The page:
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1st Post - Understanding settings in 4.4.1


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Posted · 1st Post - Understanding settings in 4.4.1


I'm about to pull the trigger on the purchase of an Ender 3 Pro. To that end, I have downloaded Cura v. 4.4.1 and am attempting to familiarize myself with it.


Problem is, all the tutorials and videos I've read and watched, all seem to be aimed at people who already know what they're doing! In other words, I'll see something that describes what I am wanting to know, but the details are so glossed over and the explanations so lacking, that only someone with reasonable experience would know what they're talking about. I've even tried to follow a few video tutorials in the program, but nobody really explains how the relationships work together, or even explains where to find the feature or setting to make any adjustment.

So, I'm going to try to ask a very specific question, in the hopes that I can get a response I can understand and follow.

I have a set of parts that are all roughly cylindrical, ranging in height from 88.92mm to 152.41mm. They all have variations in diameter through the height of them, as illustrated by the attachment that shows the largest of the parts.

It is my intention to print these with an 0.6 nozzle, and at " but I'd like to understand the settings better so that I don't end up with a print that takes two days and uses 130 meters of filament. The relationships between the settings are not very well explained in a manner that I can follow how they work, to wit, if I change the Layer Height setting, to what should the corresponding Line Width setting be altered so that it will print efficiently and properly? Likewise, the internal fill patterns and densities aren't explained well enough for me to find the right settings. I'm afraid I don't understand the technology well enough to be able to express myself adequately.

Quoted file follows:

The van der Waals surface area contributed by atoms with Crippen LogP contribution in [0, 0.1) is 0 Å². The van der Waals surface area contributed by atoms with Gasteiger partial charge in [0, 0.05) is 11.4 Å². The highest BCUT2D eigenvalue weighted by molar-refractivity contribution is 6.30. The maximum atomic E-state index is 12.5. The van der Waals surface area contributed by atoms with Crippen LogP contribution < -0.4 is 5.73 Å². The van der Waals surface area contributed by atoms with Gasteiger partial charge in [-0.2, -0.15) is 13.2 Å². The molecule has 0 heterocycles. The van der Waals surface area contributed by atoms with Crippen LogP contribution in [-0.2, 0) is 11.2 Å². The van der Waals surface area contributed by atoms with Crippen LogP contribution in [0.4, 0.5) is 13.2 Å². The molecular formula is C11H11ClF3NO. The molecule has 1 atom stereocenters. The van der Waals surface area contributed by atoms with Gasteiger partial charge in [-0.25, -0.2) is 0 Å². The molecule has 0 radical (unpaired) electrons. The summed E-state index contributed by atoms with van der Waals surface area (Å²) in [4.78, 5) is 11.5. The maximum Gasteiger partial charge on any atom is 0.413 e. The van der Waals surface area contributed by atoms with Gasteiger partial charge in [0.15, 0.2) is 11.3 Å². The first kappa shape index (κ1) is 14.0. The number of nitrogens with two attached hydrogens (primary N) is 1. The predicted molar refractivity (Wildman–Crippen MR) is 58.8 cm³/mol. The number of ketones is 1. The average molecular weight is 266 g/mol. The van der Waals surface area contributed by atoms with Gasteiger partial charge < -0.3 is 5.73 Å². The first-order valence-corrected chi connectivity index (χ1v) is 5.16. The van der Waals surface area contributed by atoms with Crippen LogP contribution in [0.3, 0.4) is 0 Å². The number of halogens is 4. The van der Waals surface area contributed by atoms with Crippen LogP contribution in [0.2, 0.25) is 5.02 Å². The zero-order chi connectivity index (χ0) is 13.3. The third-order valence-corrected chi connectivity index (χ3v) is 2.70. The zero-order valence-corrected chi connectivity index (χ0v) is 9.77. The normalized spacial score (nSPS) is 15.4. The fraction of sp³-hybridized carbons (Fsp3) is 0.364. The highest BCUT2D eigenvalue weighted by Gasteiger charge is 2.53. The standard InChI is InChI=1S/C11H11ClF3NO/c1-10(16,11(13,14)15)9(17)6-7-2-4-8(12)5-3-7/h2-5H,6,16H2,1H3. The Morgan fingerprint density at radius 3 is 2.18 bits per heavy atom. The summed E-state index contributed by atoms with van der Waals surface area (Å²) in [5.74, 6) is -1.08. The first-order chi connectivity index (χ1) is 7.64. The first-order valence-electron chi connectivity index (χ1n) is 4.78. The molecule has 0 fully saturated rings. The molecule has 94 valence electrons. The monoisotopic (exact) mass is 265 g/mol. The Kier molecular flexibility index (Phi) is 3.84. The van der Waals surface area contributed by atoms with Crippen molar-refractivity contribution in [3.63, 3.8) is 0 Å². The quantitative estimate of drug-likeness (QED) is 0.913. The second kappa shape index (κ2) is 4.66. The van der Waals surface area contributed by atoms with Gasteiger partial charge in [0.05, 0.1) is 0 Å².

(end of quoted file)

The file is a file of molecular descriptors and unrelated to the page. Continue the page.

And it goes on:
In any case, here is the image of the part, and I'll try to answer questions as best as I can. Thank you.


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    Posted · 1st Post - Understanding settings in 4.4.1

    For a part like you show, where everything is symmetrical around a center, you can use quite a large nozzle size.  For example a 1mm nozzle would save you a lot of time printing and the outside walls would be just as good quality.


    The most common nozzle hole diameter is 0.4mm (second most common is probably 0.5mm).  So upping to 0.6mm is smart but 1mm is even smarter.  or you may not like the look of the top and bottom of the part with such a large nozzle.


    Line width should match nozzle hole diameter.  So 0.6mm line width (there are several line width parameters in Cura - I force them all to the same value).  You should then set the wall width to a multiple of the line width so if line width is 1.6 then wall width should be 1.2 or 1.8 for example.  Not 1.0 or 1.5.


    The layer height should be no more than about 2/3 of the nozzle diameter.  I recommend no more than 1/2 of nozzle diameter.  You are going to have to decide how much you care about the look.  If you don't care about how it looks then go for thick layer heights as that saves lots of time.  For .6mm nozzle a 0.3mm layer height is nice and FAST.  As the layer's get thicker the quality goes down.  For functional parts you probably won't care.


    You are just going to have to experiment and then come back to this forum and ask more questions.


    I notice that there is a hole through your part.  That will print about 0.5mm small so add 0.5mm in CAD to the diameter of that (and any other) vertical holes.  This has to do with the properties of liquid plastic (kind of like mucus or snot where it sticks to itself) which acts like a rubber band while printing and it gets pulled inwards.  You might find that adding 0.5mm is slightly too much and you only need to add 0.4 or so. 

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    Posted (edited) · 1st Post - Understanding settings in 4.4.1

    Wow, really good explanation with examples I can follow. Except for one thing. There's no "hole" through it. It's a 4mm deep circular depression, for a magnet to be epoxied into. There's one on each end. It's "solid" all the way through.

    Thank you for writing such an excellent response!

    Edited by Tessmacher
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